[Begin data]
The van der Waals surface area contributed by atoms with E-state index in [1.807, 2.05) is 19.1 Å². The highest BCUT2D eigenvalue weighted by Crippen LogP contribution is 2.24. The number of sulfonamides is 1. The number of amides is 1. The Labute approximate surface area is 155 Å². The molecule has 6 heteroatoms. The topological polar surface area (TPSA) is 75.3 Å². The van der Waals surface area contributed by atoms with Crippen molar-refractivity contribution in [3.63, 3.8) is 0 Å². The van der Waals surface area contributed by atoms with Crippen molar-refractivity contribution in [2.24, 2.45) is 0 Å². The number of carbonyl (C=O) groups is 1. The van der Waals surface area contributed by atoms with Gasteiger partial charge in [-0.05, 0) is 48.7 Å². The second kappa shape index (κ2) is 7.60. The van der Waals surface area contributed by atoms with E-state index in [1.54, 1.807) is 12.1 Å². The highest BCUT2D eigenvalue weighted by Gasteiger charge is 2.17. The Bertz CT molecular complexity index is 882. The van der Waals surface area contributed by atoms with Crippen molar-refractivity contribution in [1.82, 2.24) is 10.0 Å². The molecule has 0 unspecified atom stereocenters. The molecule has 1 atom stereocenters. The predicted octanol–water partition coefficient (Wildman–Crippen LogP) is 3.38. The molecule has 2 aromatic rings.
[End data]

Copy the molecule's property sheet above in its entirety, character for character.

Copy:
The van der Waals surface area contributed by atoms with E-state index in [1.807, 2.05) is 19.1 Å². The highest BCUT2D eigenvalue weighted by Crippen LogP contribution is 2.24. The number of sulfonamides is 1. The number of amides is 1. The Labute approximate surface area is 155 Å². The molecule has 6 heteroatoms. The topological polar surface area (TPSA) is 75.3 Å². The van der Waals surface area contributed by atoms with Crippen molar-refractivity contribution in [3.63, 3.8) is 0 Å². The van der Waals surface area contributed by atoms with Crippen molar-refractivity contribution in [2.24, 2.45) is 0 Å². The number of carbonyl (C=O) groups is 1. The van der Waals surface area contributed by atoms with Gasteiger partial charge in [-0.05, 0) is 48.7 Å². The second kappa shape index (κ2) is 7.60. The van der Waals surface area contributed by atoms with E-state index in [1.54, 1.807) is 12.1 Å². The highest BCUT2D eigenvalue weighted by Gasteiger charge is 2.17. The Bertz CT molecular complexity index is 882. The van der Waals surface area contributed by atoms with Crippen molar-refractivity contribution in [1.82, 2.24) is 10.0 Å². The molecule has 0 unspecified atom stereocenters. The molecule has 1 atom stereocenters. The predicted octanol–water partition coefficient (Wildman–Crippen LogP) is 3.38. The molecule has 2 aromatic rings.